The Iliad of Homer PDF Book by Homer (-800) Download or Read Online

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The Iliad of Homer PDF book by Homer Read Online or Free Download in ePUB, PDF or MOBI eBooks. Published in -800 the book become immediate popular and critical acclaim in classics, poetry books.

The main characters of The Iliad of Homer novel are Ajax (Greek hero), Odysseus. The book has been awarded with Booker Prize, Edgar Awards and many others.

One of the Best Works of Homer. published in multiple languages including English, consists of 608 pages and is available in Hardcover format for offline reading.

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The Iliad of Homer PDF Details

Author: Homer
Book Format: Hardcover
Original Title: The Iliad of Homer
Number Of Pages: 608 pages
First Published in: -800
Latest Edition: November 15th 2011
Language: English
Generes: Classics, Poetry, Fiction, Fantasy, Mythology, Literature, Fantasy, Historical, Historical Fiction, Academic, School, War, Epic,
Main Characters: Ajax (Greek hero), Odysseus, Helen of Troy, Menelaus, Paris
Formats: audible mp3, ePUB(Android), kindle, and audiobook.

The book can be easily translated to readable Russian, English, Hindi, Spanish, Chinese, Bengali, Malaysian, French, Portuguese, Indonesian, German, Arabic, Japanese and many others.

Please note that the characters, names or techniques listed in The Iliad of Homer is a work of fiction and is meant for entertainment purposes only, except for biography and other cases. we do not intend to hurt the sentiments of any community, individual, sect or religion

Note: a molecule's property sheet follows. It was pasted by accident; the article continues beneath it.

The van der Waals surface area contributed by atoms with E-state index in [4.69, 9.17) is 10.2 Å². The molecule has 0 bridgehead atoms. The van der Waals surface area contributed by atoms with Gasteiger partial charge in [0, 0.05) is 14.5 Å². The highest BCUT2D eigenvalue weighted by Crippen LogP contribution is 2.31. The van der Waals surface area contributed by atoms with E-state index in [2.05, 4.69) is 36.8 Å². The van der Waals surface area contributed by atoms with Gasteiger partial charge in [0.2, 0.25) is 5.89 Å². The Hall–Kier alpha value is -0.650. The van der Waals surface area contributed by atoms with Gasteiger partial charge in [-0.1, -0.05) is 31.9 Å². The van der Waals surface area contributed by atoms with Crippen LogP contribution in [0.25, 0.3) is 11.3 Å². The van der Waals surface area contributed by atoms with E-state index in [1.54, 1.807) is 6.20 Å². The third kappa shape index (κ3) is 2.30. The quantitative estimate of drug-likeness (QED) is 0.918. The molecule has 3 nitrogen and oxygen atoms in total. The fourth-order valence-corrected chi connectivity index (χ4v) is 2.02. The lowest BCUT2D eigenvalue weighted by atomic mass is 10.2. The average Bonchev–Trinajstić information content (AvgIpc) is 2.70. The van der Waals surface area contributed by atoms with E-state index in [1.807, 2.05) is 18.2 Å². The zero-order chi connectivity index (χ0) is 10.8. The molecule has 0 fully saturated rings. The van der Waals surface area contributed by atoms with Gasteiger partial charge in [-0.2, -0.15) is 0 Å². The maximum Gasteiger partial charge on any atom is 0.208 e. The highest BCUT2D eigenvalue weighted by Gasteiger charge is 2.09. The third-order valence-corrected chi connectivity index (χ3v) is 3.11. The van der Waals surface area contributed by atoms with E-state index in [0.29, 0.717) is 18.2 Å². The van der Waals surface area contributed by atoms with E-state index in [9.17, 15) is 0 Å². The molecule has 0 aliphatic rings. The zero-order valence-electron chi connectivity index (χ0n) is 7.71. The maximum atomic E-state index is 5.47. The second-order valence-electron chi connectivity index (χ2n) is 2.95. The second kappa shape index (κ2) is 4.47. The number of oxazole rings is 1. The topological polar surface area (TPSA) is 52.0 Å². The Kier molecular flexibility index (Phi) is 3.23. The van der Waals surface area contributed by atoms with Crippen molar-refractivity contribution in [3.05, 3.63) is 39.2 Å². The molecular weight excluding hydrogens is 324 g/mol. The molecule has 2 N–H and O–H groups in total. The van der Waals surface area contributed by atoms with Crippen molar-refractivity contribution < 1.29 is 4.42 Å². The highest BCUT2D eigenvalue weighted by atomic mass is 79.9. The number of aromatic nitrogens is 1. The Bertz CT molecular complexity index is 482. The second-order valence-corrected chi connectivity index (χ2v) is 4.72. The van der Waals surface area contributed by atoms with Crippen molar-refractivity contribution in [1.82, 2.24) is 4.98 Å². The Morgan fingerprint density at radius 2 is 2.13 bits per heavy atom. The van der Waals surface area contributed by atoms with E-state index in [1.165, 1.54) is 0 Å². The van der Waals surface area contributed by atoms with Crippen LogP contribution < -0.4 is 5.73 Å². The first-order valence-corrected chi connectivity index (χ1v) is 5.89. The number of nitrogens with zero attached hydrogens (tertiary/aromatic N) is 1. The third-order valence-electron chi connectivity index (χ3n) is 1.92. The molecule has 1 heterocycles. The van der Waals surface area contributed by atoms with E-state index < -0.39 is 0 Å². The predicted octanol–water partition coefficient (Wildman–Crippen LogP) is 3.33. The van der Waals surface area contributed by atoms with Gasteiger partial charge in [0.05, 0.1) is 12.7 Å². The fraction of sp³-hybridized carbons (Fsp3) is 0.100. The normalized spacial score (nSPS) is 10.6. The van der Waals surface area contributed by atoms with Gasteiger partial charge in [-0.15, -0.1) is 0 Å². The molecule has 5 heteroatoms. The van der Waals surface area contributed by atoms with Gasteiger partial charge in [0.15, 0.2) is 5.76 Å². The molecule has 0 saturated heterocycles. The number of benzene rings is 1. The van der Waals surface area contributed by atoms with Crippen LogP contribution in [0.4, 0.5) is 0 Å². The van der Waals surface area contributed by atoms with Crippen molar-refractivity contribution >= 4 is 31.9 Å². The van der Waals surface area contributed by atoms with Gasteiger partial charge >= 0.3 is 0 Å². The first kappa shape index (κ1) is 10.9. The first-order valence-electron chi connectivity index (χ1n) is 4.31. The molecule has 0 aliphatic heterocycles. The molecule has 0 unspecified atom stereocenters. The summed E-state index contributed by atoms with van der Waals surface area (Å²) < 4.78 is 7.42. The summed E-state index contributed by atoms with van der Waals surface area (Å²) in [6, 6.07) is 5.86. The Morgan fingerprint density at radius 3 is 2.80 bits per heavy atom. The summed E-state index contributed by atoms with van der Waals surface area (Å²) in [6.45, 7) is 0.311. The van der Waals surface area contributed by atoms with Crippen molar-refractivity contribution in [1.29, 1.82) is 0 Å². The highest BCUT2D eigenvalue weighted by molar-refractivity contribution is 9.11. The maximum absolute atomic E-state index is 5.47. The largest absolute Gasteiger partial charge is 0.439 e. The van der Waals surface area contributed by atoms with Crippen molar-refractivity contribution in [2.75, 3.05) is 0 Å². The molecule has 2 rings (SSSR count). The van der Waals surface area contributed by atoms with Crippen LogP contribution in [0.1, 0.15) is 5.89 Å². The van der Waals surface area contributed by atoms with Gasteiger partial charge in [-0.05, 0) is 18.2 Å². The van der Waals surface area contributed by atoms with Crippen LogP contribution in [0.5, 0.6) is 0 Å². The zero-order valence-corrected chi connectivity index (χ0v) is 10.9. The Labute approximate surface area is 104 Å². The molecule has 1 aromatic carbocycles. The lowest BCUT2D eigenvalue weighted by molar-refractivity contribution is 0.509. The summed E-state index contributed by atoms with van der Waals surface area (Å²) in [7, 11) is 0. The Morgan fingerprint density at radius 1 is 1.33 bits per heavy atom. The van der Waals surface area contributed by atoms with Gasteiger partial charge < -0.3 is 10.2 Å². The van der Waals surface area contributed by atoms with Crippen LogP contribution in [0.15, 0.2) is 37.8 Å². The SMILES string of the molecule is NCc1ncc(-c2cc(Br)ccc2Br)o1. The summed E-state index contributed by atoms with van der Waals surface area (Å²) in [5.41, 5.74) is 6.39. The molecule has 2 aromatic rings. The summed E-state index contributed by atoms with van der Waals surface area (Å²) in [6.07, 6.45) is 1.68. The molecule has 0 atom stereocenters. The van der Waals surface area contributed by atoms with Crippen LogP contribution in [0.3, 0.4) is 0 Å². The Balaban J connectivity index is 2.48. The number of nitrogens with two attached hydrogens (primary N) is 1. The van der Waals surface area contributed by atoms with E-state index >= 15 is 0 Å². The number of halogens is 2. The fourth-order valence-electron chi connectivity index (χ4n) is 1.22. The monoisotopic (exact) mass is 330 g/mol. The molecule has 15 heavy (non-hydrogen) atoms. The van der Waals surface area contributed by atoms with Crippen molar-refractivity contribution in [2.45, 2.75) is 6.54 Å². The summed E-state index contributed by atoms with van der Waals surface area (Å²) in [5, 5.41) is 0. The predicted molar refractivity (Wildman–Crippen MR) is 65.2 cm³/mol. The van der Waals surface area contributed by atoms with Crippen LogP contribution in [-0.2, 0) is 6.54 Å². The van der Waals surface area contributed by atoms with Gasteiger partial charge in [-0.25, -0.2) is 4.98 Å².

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Alice
Great book, nicely written and thank you Books Billion for uploading

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Introduction to Richmond Lattimore’s Iliad  

RICHARD P. MARTIN
STANFORD UNIVERSITY

  THE TROJAN WAR IN TIME AND PLACE  

The literature that has come to be called “Western” begins with a long poem about the siege of a great city on the coast of what is now Turkey by heroic warriors from Greece. Yet, in the early twelfth century BC—the time period in which this story is set—there were no identifiable concepts of “Western” and “Eastern” cultures (much less “Greece” or “Turkey” as nation-states). Even when the Iliad was composed, somewhere in the “archaic” period of Greek history between 750 and 550 BC, there seems to have been little concern among cultures bordering the Mediterranean to differentiate East from West: from Sicily to Sardis and beyond, trade goods, musical modes, stories, artistic styles, and people circulated and interacted in creative profusion.

It was early in the fifth century BC that attitudes changed. In 490 and again 480–79 BC, invasions by the massive forces of the expanding Persian empire (centered in modern-day Iran) were turned back by a ragtag coalition of Greek city-states, on Greek soil. This spectacular, unexpected victory was celebrated by Greeks of the ensuing “Classical” age through temple sculpture, murals, vase painting, oratory, and dramatic literature that proudly made verbal and visual analogies between the Persian wars of recent times and the heroic successes of the Trojan War. The Greek historian Herodotus, writing in the middle of the fifth century, attributes to Persian intellectuals (logioi: Histories 1.1) the view that the ancient expedition to bring home Helen of Sparta was the beginning of antagonism between Asia and Europe. But it is clear that Greeks of the historian’s own time were thinking the same way.

The singular beauty and importance of our Iliad stand out starkly in contrast to such later, politicized interpretations of the story of Troy and to an insidious Orientalism that has its roots in Greek antiquity. It is not about a clash of civilizations, much less so a contest between evil and good. Unlike many a later epic (including Virgil’s Aeneid), this poem does not deal with ethnic, national, religious, or ideological conflicts and aspirations. In fact, it

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